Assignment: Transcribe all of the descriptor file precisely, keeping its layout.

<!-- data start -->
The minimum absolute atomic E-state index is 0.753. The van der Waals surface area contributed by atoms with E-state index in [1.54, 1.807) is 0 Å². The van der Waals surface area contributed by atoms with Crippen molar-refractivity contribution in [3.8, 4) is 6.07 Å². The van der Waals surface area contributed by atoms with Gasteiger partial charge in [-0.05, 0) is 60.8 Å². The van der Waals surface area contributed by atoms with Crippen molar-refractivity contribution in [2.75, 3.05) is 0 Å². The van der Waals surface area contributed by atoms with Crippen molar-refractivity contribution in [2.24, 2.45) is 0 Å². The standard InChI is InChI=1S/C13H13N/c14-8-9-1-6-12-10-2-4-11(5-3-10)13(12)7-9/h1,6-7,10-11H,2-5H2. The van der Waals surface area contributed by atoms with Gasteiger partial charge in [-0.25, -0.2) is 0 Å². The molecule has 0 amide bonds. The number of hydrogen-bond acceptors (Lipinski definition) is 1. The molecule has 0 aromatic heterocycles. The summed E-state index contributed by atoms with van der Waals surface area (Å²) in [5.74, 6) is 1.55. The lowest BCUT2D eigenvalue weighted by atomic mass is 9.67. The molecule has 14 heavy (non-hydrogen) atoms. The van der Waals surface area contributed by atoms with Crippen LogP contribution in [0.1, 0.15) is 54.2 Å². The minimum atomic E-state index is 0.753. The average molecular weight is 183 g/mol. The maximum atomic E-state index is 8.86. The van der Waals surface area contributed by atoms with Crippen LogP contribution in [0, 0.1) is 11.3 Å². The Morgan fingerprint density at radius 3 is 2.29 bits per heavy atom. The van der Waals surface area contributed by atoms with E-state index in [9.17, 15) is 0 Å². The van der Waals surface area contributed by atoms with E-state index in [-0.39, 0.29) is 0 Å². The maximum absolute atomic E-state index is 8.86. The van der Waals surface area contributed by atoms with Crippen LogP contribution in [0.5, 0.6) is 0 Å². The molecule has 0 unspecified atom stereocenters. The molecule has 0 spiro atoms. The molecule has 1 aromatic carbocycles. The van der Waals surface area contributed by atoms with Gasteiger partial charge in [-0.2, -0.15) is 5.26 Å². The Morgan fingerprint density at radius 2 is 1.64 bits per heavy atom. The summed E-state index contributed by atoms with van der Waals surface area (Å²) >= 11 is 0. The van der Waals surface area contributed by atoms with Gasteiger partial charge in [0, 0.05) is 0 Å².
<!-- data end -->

The minimum absolute atomic E-state index is 0.753. The van der Waals surface area contributed by atoms with E-state index in [1.54, 1.807) is 0 Å². The van der Waals surface area contributed by atoms with Crippen molar-refractivity contribution in [3.8, 4) is 6.07 Å². The van der Waals surface area contributed by atoms with Gasteiger partial charge in [-0.05, 0) is 60.8 Å². The van der Waals surface area contributed by atoms with Crippen molar-refractivity contribution in [2.75, 3.05) is 0 Å². The van der Waals surface area contributed by atoms with Crippen molar-refractivity contribution in [2.24, 2.45) is 0 Å². The standard InChI is InChI=1S/C13H13N/c14-8-9-1-6-12-10-2-4-11(5-3-10)13(12)7-9/h1,6-7,10-11H,2-5H2. The van der Waals surface area contributed by atoms with Gasteiger partial charge in [-0.25, -0.2) is 0 Å². The molecule has 0 amide bonds. The number of hydrogen-bond acceptors (Lipinski definition) is 1. The molecule has 0 aromatic heterocycles. The summed E-state index contributed by atoms with van der Waals surface area (Å²) in [5.74, 6) is 1.55. The lowest BCUT2D eigenvalue weighted by atomic mass is 9.67. The molecule has 14 heavy (non-hydrogen) atoms. The van der Waals surface area contributed by atoms with Crippen LogP contribution in [0.1, 0.15) is 54.2 Å². The minimum atomic E-state index is 0.753. The average molecular weight is 183 g/mol. The maximum atomic E-state index is 8.86. The van der Waals surface area contributed by atoms with Crippen LogP contribution in [0, 0.1) is 11.3 Å². The Morgan fingerprint density at radius 3 is 2.29 bits per heavy atom. The van der Waals surface area contributed by atoms with E-state index in [9.17, 15) is 0 Å². The van der Waals surface area contributed by atoms with E-state index in [-0.39, 0.29) is 0 Å². The maximum absolute atomic E-state index is 8.86. The van der Waals surface area contributed by atoms with Crippen LogP contribution in [0.5, 0.6) is 0 Å². The molecule has 0 unspecified atom stereocenters. The molecule has 0 spiro atoms. The molecule has 1 aromatic carbocycles. The van der Waals surface area contributed by atoms with Gasteiger partial charge in [-0.2, -0.15) is 5.26 Å². The Morgan fingerprint density at radius 2 is 1.64 bits per heavy atom. The summed E-state index contributed by atoms with van der Waals surface area (Å²) >= 11 is 0. The van der Waals surface area contributed by atoms with Gasteiger partial charge in [0, 0.05) is 0 Å².